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The god in the Ahobila temple is called 'Malolan'. Can someone with the knowledge of Sanskrit enlighten me on what the word means?

  • It is not sanskrit. Sounds like tamil – user1195 Jul 14 '17 at 16:56
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It means "beloved of Lakshmi" as described in the official website of Ahobilam Matam:

Nearly two kilometres from the main temple of Upper Ahobilam, is the famous shrine of Malola Narasimha Swamy. The deity here appears in 'soumya' (graceful) form. As Lord Narasimha is seen with his consort, Lakshmi, He is known as Malola Narasimha Swamy. The word 'Malola' means beloved to Lakshmi (Ma=Lakshmi, Lola= beloved). It is said that the 'utsavamoorthi' of the Lord appeared to Srimath Adivan Satakopa Jeeyar, the first Jeeyar of Ahobila Mutt. Right from the founder, i.e., the first Jeeyar of Ahobila Mutt down to the 44th pontiff, Srivan Satakopa Sri Vedanta Desika Yatheendra Mahadesika, the present jeeyar, the utsavamoorthi of Malola Narasirnha Swamy is worshipped and it is taken by them whenever they are on religious tours, visiting the villages every year. Recently, the 45th Jeeyar Srivan Satakopa Sri Narayana Yatheendra Mahadesikan has taken over the worship.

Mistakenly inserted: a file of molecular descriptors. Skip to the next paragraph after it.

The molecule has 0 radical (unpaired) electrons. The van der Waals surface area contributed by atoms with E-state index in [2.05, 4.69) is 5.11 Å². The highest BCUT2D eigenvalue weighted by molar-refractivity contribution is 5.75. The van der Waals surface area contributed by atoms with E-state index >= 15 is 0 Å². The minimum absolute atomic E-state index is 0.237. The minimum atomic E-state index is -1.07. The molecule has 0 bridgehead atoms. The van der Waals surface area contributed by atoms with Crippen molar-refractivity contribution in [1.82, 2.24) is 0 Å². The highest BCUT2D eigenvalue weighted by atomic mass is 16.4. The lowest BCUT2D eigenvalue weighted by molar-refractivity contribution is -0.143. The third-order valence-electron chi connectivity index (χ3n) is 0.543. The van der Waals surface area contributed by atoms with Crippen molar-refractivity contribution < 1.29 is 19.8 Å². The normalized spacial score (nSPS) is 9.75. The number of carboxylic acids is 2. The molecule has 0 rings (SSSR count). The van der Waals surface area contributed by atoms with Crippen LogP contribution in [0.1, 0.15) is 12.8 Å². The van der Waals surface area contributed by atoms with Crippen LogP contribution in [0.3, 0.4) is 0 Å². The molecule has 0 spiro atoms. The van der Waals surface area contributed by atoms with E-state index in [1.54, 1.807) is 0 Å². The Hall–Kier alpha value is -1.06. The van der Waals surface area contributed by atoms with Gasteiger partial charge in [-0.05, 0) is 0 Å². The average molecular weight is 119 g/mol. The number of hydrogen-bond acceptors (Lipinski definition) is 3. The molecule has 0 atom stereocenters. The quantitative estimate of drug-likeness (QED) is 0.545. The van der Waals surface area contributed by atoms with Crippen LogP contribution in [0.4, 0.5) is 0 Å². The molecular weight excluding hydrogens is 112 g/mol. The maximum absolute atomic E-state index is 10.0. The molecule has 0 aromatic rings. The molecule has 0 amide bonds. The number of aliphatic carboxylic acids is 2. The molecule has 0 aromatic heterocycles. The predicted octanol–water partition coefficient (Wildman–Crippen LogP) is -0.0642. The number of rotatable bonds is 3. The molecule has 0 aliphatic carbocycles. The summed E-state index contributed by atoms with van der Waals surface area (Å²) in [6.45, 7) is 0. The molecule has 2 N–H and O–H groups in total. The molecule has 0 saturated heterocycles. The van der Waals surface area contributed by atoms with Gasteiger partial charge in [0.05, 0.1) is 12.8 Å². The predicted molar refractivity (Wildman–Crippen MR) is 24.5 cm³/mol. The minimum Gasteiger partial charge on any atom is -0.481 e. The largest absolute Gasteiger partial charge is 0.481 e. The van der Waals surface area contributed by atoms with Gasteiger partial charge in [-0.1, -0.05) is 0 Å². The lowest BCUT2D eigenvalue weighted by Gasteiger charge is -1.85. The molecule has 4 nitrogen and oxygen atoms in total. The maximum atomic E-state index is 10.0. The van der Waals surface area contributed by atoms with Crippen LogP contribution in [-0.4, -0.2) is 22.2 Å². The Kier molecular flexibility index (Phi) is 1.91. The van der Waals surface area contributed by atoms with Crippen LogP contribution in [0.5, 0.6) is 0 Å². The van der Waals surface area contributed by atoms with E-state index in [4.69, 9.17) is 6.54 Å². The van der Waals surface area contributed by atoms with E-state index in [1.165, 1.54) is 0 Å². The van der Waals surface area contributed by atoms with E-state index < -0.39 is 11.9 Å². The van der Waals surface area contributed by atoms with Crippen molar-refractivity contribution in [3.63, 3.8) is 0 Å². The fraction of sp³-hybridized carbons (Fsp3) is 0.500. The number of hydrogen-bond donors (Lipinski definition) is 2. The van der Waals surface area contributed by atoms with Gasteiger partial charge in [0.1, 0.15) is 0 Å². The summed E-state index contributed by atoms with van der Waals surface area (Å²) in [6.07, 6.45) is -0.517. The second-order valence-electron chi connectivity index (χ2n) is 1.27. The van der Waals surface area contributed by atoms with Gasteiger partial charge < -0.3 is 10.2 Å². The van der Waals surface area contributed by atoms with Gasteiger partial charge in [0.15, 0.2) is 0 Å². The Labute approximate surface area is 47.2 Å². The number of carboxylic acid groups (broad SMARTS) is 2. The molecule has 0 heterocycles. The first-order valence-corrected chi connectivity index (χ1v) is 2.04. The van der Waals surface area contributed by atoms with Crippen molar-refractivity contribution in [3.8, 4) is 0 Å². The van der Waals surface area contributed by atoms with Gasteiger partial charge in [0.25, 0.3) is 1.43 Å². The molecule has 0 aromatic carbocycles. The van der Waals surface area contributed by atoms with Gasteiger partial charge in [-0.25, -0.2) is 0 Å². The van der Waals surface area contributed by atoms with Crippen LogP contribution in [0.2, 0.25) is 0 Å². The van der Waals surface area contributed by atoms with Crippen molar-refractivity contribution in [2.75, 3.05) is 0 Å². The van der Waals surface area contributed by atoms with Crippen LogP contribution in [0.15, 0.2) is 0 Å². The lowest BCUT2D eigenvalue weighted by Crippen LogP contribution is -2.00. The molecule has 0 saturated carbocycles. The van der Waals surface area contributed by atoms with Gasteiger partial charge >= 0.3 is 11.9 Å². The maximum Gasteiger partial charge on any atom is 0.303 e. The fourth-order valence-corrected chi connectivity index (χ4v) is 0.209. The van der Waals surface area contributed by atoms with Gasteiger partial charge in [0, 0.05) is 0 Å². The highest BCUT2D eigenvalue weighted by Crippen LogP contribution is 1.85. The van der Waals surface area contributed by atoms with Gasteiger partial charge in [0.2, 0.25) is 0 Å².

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Mal (மால்) is a Tamil word for Sriman Narayana who is always seen with a garland and Olan is a Tamil word meaning single or one. This word Malolan means One Narayana all words in south India need not be Sanskrit Words as the entire south India was once full of Tamils (Telugu,Kannada & Malayalam are recent languages only). An example to support this claim is the word "Konkini" is a language spoken by Konkan Region in Karnataka. This was derived from Tamil word "KoN KaNam" meaning very dense/cruel forest.

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